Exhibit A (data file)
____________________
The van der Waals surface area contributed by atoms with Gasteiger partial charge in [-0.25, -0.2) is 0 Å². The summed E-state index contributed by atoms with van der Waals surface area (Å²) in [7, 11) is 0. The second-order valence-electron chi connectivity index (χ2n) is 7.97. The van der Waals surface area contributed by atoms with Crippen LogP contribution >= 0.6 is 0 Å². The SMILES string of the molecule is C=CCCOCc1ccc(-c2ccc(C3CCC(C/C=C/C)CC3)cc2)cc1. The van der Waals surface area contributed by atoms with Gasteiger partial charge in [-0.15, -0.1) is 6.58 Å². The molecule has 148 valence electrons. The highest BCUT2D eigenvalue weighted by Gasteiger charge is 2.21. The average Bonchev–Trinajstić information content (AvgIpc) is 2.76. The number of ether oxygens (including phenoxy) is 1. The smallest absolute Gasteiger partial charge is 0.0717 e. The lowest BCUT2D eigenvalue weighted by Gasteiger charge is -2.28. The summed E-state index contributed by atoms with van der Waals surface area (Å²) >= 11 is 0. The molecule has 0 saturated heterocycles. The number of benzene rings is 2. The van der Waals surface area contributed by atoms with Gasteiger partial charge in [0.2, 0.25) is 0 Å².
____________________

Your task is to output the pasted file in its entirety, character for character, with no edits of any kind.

The van der Waals surface area contributed by atoms with Gasteiger partial charge in [-0.25, -0.2) is 0 Å². The summed E-state index contributed by atoms with van der Waals surface area (Å²) in [7, 11) is 0. The second-order valence-electron chi connectivity index (χ2n) is 7.97. The van der Waals surface area contributed by atoms with Crippen LogP contribution >= 0.6 is 0 Å². The SMILES string of the molecule is C=CCCOCc1ccc(-c2ccc(C3CCC(C/C=C/C)CC3)cc2)cc1. The van der Waals surface area contributed by atoms with Gasteiger partial charge in [-0.15, -0.1) is 6.58 Å². The molecule has 148 valence electrons. The highest BCUT2D eigenvalue weighted by Gasteiger charge is 2.21. The average Bonchev–Trinajstić information content (AvgIpc) is 2.76. The number of ether oxygens (including phenoxy) is 1. The smallest absolute Gasteiger partial charge is 0.0717 e. The lowest BCUT2D eigenvalue weighted by Gasteiger charge is -2.28. The summed E-state index contributed by atoms with van der Waals surface area (Å²) >= 11 is 0. The molecule has 0 saturated heterocycles. The number of benzene rings is 2. The van der Waals surface area contributed by atoms with Gasteiger partial charge in [0.2, 0.25) is 0 Å².